A captive power plant is a facility that provides a localised source of power to an energy user. These are typically industrial facilities, large offices or data centres. The plants may operate in grid parallel mode with the ability to export surplus power to the local electricity distribution network. Alternatively they may have the ability to operate in island mode; i.e. independently of the local electricity distribution system.
Captive power plants are a form of distributed generation, generating power close to the source of use. Distributed generation facilitates the high fuel efficiency along with minimising losses associated with the transmission of electricity from centralised power plants. Gas engines can be combined with other power generation or storage technologies in microgrids.
Gas engines make ideal captive power plants where there is a localised supply of gas. This might be from a gas pipeline but can also be transported via vehicle as compressed or liquefied natural gas or biomethane.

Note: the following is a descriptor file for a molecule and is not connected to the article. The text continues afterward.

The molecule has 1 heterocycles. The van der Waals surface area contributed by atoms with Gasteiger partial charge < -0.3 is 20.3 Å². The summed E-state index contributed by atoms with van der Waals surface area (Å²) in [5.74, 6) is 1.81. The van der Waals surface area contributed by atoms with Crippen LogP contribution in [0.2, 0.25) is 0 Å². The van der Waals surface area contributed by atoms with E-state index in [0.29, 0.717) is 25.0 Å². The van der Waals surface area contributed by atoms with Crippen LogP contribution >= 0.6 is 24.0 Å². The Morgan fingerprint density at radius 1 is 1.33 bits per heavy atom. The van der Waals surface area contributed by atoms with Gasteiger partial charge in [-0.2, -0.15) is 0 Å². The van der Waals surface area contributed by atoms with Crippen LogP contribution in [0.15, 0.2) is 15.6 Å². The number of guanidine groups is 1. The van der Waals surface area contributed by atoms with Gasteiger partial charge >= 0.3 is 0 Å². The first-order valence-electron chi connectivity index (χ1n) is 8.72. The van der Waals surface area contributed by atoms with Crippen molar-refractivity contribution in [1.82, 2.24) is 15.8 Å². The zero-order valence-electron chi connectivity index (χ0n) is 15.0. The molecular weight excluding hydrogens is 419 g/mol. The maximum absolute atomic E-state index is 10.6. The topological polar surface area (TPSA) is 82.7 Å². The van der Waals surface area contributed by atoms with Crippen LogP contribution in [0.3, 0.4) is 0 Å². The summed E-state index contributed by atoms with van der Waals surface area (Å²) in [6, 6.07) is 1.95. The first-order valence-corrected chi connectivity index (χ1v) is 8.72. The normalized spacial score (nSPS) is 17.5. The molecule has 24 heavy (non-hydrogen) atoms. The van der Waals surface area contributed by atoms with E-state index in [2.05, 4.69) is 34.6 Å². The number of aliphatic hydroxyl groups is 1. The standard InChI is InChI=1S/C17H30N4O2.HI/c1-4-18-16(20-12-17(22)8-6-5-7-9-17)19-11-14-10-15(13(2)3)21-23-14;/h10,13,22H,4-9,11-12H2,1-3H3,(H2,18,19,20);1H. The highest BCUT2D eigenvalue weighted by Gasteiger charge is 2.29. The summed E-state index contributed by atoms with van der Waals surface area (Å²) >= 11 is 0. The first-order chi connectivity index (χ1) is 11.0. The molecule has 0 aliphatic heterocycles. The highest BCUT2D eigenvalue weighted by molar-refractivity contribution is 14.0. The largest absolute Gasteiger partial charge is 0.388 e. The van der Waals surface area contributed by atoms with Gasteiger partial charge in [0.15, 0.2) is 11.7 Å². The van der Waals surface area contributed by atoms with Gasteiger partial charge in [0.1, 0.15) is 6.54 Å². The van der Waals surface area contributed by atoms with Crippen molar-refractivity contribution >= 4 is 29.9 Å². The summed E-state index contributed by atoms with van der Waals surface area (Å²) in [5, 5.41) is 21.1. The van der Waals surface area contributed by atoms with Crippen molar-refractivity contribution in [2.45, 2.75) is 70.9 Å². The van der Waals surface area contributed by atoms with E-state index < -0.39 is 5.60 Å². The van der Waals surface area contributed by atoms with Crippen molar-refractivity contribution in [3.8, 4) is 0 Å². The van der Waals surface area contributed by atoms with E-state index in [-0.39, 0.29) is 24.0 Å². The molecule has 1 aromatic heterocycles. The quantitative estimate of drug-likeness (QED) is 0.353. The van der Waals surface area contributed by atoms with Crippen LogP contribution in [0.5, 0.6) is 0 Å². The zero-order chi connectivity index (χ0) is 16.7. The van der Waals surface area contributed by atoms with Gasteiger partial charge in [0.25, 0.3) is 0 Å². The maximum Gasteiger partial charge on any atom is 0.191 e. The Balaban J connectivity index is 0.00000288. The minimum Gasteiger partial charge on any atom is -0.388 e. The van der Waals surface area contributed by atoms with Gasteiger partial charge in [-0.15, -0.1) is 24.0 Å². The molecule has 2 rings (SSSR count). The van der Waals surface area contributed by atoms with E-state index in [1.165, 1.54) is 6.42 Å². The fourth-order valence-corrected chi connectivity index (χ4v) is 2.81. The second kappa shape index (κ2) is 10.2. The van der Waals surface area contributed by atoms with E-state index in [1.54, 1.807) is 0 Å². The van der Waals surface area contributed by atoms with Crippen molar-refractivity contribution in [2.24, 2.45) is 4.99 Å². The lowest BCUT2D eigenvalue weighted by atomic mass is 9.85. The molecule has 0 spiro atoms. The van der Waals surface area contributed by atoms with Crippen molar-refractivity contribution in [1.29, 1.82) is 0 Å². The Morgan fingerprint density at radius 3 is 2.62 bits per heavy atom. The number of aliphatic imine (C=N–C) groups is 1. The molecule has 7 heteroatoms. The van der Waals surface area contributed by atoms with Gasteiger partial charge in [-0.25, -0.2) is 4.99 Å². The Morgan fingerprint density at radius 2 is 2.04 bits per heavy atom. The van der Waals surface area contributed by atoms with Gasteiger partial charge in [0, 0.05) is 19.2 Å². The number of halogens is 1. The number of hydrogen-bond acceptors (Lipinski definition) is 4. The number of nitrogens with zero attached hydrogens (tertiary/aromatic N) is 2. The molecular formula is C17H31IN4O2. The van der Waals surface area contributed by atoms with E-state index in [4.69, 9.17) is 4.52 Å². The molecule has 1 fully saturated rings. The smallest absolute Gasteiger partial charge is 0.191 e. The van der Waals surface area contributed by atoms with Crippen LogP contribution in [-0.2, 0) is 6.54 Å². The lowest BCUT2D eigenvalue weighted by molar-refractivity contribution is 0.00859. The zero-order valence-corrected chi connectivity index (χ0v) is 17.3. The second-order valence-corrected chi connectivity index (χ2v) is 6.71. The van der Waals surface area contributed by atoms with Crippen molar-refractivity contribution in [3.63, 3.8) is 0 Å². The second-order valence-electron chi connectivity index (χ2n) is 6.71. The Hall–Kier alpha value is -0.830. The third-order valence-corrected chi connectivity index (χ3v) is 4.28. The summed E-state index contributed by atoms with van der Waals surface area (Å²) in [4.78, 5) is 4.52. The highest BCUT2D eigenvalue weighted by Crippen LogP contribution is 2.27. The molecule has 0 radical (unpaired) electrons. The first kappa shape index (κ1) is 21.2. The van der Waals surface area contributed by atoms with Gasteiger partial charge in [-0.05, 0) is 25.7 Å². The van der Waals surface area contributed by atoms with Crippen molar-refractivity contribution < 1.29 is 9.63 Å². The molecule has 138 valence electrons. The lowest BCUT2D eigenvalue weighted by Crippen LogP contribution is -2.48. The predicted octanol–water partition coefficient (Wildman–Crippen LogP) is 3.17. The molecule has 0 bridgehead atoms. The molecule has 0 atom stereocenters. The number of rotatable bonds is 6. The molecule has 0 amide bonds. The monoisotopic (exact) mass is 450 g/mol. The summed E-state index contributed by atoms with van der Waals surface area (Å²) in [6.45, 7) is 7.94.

Gas-fuelled captive power plants are most fuel efficient when used in a combined heat and power (CHP) configuration. Here a facility can generate not only electricity, but also heat which can be off set.
Benefits of captive power plants
- Security of power supply and resilience through self-generation
- Reduced costs through high fuel efficiency, particularly when in CHP configuration
- Improved environmental performance resulting from fuel efficiency
For more information on the utilisation of captive power plants please contact your local Clarke Energy office.